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Effects and mechanisms of Bt transgenes on biodiversity of non-target insects: pollinators, herbivores and their natural enemies (Bt-BIONOTA)

   
Project

QLK3-2000-00547

Cell factory area

3.2.4

EU Contribution

835 308 Euro

Duration

36 months

Type

Research project

Starting date

01-10-2000

Keywords
Bacillus thuringiensis
insect biodiversity
transgenes
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ABSTRACT
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The effects of transgenic, insect-resistant (Bt-) crops on biodiversity of non-target herbivorous insects and their natural enemies, and pollinators will be investigated. Four toxin/crop-combinations will be used for testing effects of insecticidal proteins from Bacillus thuringiensis expressed in the crop plants on associated insects, on different organisational levels. Both in the laboratory and in limited field experiments, effects of transgenes on the biodiversity of the associated insect community will be studied. The mode of action of Bt toxin in a beneficial insect will be studied in more detail. Molecular tools consisting of cDNA microarrays will be developed for fast and efficient observation of effects, based on changes in gene expression patterns. The project will deliver contributions to a solid scientific foundation for EU policies and regulations for release of transgenic crops, and tools for monitoring effects on biodiversity.

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OBJECTIVES
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  • Determining the effects of Bacillus thuringiensis insecticidal proteins in trangenic crop plants on the biodiversity of associated non-target and beneficial insects (insect predators, parasitoids, and pollinators), at different organisational levels: cell, organism, and ecosystem
  • Understanding the underlying mechanisms of observed effects on beneficial insects at the molecular level.
  • Developing cDNA micoarrays as molecular tools for monitoring of Bt-transgene effects on insects.
  • Contributing to a solid scientific base for the establishment of a European policy and of regulations concerning the release of transgenic, insect-resistant crop plants.

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DESCRIPTION OF THE WORK
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The workplan, consisting of 6 interconnected work packages, aims at studying Bt transgene effects at different organisational levels for four different Bt gene/crop-combinations. The work packages, all using these crops, involve laboratory studies on mode of action of the toxin and molecular tools for monitoring, laboratory feeding experiments, greenhouse and field cage experiments, and field sampling for determining biodiversity. Work package (WP) 1 will study the mode of action of Bt toxins on the important predatory insect green lacewing, on which an effect of transgenic Cry1Ab-corn, through a herbivore, has been described earlier. WP2 aims at developing cDNA microarrays as tools for monitoring adverse effects of plant-expressed toxins on beneficial insects, in this case lacewings. The utility of these microarrays will be tested with lacewings collected from Bt and non-Bt crop fields. WP3 will study effects of the 4 gene/crop-combinations on parasitoids of herbivorous insects in a tritrophic system. Effects on parasitoid behavior and fecundity and on behavior-mediating plant volatiles will be determined. WP4 will study effects of the Bt crops on pollinator behavior and biodiversity. Field sampling will be done to assess effects on pollinator biodiversity. Feeding studies on bumblebees will determine effects of transgenic pollen. Effects of transgenes on pollen and nectar composition will be determined. WP5 aims at determining, using laboratory feeding studies, effects of Bt transgenes on non-target herbivores and, through these herbivores, on insect predators such lacewings, ladybirds and spiders in a tritrophic system. WP6 involves field sampling of non-target herbivores and beneficial insects in field experiments with the four crops, comparing Bt- and non-Bt fields. Caged field plant experiments will study population dynamics of non-target herbivores and their prey in more detail.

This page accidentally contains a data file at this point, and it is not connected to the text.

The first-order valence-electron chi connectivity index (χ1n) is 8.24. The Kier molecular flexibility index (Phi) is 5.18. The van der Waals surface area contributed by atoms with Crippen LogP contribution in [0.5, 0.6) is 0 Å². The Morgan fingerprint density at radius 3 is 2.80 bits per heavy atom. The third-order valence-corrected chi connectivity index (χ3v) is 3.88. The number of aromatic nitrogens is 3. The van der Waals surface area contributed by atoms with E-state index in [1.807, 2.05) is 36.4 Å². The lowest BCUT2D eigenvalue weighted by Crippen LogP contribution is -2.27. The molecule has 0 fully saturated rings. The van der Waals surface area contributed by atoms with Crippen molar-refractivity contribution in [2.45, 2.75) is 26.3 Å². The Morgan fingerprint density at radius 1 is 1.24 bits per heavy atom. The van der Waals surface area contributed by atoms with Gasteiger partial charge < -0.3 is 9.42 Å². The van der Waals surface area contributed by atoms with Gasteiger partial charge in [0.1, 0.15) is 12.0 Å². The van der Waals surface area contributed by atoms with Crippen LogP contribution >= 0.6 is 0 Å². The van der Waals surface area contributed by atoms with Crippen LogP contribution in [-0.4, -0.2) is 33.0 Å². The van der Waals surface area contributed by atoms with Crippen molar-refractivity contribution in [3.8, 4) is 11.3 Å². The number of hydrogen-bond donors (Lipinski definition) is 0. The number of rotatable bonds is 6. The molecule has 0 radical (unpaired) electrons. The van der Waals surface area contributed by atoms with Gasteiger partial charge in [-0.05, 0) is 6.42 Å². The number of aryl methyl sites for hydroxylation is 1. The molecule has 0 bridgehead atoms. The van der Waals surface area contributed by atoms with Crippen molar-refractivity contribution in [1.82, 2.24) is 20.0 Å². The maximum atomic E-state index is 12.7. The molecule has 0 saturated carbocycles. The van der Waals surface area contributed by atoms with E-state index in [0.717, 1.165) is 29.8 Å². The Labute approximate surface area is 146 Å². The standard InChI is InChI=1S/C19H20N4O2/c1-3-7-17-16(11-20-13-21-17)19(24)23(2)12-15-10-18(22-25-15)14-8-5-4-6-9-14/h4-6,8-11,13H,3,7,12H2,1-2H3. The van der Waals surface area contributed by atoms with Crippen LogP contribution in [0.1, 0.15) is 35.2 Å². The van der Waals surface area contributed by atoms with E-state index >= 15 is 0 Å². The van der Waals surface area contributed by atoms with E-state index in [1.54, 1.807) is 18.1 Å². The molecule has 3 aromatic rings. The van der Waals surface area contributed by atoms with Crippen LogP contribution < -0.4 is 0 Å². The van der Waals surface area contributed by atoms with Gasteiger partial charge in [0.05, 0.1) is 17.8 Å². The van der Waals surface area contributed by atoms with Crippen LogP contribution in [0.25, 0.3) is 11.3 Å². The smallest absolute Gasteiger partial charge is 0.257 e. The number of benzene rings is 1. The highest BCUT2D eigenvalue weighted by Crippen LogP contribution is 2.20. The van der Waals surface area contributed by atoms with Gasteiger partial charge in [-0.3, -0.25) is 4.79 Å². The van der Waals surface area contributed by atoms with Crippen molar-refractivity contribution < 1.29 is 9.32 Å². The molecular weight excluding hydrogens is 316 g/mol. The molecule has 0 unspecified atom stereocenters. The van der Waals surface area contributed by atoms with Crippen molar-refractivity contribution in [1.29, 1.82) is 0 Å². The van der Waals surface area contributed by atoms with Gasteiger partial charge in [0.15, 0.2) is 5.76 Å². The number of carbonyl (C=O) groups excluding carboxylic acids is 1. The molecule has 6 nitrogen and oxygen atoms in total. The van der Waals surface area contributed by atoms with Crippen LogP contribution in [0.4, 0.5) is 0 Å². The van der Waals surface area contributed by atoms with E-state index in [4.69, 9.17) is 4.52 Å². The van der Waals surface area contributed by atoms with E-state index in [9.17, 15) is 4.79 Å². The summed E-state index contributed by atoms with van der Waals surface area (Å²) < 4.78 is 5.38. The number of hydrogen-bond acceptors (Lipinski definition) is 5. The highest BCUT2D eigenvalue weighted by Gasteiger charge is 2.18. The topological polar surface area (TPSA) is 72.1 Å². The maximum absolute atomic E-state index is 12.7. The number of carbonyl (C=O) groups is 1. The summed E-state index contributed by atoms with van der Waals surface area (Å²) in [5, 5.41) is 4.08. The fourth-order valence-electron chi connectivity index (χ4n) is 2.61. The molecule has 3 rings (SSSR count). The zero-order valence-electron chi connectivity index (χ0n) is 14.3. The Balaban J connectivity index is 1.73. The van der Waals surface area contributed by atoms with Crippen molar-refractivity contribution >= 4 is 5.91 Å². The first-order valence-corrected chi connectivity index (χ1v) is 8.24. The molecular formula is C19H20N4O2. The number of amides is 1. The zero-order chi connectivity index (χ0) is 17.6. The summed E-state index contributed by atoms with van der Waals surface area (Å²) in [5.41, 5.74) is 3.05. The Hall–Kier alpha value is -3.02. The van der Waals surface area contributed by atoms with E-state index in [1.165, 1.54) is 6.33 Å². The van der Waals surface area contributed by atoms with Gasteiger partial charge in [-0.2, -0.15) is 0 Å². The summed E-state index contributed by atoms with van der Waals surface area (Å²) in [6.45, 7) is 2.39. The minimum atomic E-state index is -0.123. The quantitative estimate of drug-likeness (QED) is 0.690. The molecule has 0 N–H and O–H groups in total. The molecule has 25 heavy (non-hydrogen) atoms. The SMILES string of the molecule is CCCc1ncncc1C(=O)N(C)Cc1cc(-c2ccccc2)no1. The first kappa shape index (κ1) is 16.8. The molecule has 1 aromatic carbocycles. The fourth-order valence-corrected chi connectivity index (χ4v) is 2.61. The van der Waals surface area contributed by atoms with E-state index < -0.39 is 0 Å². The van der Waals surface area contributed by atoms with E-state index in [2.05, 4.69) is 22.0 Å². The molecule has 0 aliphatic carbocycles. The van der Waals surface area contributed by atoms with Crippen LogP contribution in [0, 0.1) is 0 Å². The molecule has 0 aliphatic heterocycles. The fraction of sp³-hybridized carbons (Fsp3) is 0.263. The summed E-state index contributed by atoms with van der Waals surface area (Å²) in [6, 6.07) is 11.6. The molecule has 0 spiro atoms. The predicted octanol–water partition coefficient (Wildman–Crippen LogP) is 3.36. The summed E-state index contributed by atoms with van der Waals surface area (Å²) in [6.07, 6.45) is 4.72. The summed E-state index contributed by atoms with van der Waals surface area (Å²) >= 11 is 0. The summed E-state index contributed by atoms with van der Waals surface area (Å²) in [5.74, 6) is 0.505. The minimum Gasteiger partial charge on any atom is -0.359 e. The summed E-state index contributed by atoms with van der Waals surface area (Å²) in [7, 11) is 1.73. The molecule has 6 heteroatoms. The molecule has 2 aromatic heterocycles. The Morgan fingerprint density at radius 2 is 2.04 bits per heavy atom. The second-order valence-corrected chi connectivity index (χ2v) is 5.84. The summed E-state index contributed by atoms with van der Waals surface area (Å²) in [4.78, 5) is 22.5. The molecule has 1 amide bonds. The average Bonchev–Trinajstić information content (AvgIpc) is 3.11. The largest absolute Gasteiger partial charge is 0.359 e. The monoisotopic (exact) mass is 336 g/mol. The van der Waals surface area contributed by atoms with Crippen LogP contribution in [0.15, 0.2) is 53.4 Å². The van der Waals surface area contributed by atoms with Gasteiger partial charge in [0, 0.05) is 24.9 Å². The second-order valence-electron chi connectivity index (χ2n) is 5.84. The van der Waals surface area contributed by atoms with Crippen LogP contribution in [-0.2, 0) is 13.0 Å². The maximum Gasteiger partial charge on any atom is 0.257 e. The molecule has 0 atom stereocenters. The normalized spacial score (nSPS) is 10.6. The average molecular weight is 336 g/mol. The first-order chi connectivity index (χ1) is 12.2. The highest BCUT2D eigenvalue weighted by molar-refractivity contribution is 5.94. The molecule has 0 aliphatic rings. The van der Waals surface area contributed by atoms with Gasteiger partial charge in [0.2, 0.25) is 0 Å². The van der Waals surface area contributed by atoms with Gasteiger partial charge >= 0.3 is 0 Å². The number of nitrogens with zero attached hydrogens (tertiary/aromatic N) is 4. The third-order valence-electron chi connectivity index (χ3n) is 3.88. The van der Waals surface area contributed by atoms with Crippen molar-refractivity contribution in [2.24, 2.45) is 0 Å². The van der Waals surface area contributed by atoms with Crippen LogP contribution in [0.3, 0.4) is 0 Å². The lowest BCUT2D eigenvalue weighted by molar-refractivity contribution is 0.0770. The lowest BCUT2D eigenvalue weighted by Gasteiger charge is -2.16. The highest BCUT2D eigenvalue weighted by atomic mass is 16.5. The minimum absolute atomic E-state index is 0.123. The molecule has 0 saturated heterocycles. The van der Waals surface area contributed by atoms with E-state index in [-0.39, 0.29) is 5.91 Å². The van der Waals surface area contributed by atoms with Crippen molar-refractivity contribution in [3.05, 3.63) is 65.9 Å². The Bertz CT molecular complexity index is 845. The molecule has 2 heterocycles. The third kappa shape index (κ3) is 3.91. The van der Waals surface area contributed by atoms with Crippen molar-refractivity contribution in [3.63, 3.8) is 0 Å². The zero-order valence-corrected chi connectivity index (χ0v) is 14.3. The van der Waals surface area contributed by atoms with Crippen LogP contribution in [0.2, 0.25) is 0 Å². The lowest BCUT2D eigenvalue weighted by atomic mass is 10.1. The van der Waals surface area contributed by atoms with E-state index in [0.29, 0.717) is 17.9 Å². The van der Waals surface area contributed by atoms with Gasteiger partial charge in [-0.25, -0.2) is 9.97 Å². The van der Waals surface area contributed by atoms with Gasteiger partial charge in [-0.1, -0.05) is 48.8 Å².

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DELIVERABLES
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  • Knowledge on how non-target insect biodiversity might be affected by the use of Bt-crops.
  • Identification of possible hazards from Bt-plants for biodiversity of non-target insects.
  • Thorough evaluation of insect biodiversity in fields, as affected by Bt transgenes.
  • Insight into the action of a Bt toxin on a beneficial insect and cues for ways to prevent negative effects.
  • A tool to be used in monitoring effects of Bt transgenes in field insects.

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CONSORTIUM
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COORDINATOR
  Dr. Ruud de Maagd
Business unit Cell Cybernetics
Plant Research International
6700 AA Wageningen, The Netherlands
Tel: +31 317477128
Fax: +31 317418094
r.a.demaagd@plant.wag-ur.nl

PARTNERS
  Prof. Dr. Peter Edwards
Geobotanical Institute
Swiss Federal Institute of Technology
8044 Zürich, Switzerland
Tel: +41 16324330
Fax: +41 16321215
peter.edwards@geobot.umnw.ethz.ch

Salvatore Arpaia
Laboratory of Agronomy
Metapontum Agrobios s.r.l.
75010 Metaponto, Italy
Tel: +39 0835740231
Fax: +39 0835740204
sarpaia@agrobios.it

Prof. Dr. Stefan Vidal
Inst. for Plant Pathology and
Plant Protection
Georg-August-Universitaet Göttingen
37077 Göttingen, Germany
Tel: +49 551399744
Fax: +49 5513912105
svidal@gwdg.de

Prof. Dr. Jozsef Kiss
Department of Plant Protection
Szent Istvan University
2100 Goedoelloe, Hungary
Tel: +36 28410200
Fax: +36 28522077
jkiss@gikk.gau.hu
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